Re: Flattened relationships - some more analysis

From: Andrus Adamchik (
Date: Mon Oct 21 2002 - 18:51:02 EDT

  • Next message: Craig Miskell: "Re: Flattened relationships - some more analysis"

    Craig Miskell writes:

    > Anyway, I have found a better way to do the fetching, and will submit it
    > shortly.

    Cool, I really want to see that :-)

    > Ultimately, we
    > can only really handle the simple case - toMany-> toOne, with the
    > intermediate table being a many-many link table.
    > Any other combination implies that an intermediate table has some other
    > meaning than a link, and therefore cannot be created. E.g.
    > Manager -> Department -> Employees
    > flattened as "myEmployees" say. toDept is a toOne, toEmployees is toMany.
    > Dept cannot be created because it obviously has meaning.
    > Multiple toManys also shouldn't be automatically handled - if, say, the
    > first intermediate table can be handled, then it obviously has no meaning,
    > so it may as well be represented as the second table.
    > Similarly, for any other combination - toOnes other than at the end must
    > represent meaningful objects, toManys other than the first must not and so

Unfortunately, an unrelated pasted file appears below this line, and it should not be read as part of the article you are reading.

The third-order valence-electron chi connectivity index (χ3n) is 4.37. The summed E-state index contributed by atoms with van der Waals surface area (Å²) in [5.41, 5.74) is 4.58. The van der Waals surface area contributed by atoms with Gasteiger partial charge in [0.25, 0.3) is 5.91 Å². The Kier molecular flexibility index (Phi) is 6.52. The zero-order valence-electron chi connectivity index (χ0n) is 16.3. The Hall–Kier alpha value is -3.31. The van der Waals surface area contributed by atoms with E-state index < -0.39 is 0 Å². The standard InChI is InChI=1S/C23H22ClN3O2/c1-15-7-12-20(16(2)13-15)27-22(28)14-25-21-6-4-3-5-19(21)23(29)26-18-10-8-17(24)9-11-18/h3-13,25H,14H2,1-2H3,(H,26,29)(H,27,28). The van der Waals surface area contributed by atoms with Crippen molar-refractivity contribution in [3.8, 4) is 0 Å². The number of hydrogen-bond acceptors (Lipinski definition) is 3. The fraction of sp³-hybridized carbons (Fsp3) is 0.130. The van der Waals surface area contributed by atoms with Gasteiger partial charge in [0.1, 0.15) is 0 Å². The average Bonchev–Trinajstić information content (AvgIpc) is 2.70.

> therefore can be reduced to just the first one in modelling.
    > I do, however, strongly suggest that we implement readonly flattened
    > relationships for all cases where we can't handle add/remove
    > automatically. The above example (myEmployees) is quite valid, and quite
    > useful to read, but writing would be dubious (unless there was a dept
    > already, but we can't assume that unfortunately). Hmmm, perhaps we
    > *could* handle it, throwing an exception if the toOne destination was
    > null? That's getting complex for our initial needs.

    I think this makes sense. Lets limit write cases to:

    T1 -> (m)T2 -> (1)T3

    With T2 being a join table. All other cases should be read only. I guess we
    can make ObjRelationship sniff whether it is read-only or not, and set this
    internal flag. And then throw exceptions if an attempt to modify is made.

    We need something to determine that T2 is a join table. I guess a DbEntity
    that has no ObjEntity is a good candidate (together with relationship

    Or we can make a join table explicitly marked as such in the mapping?


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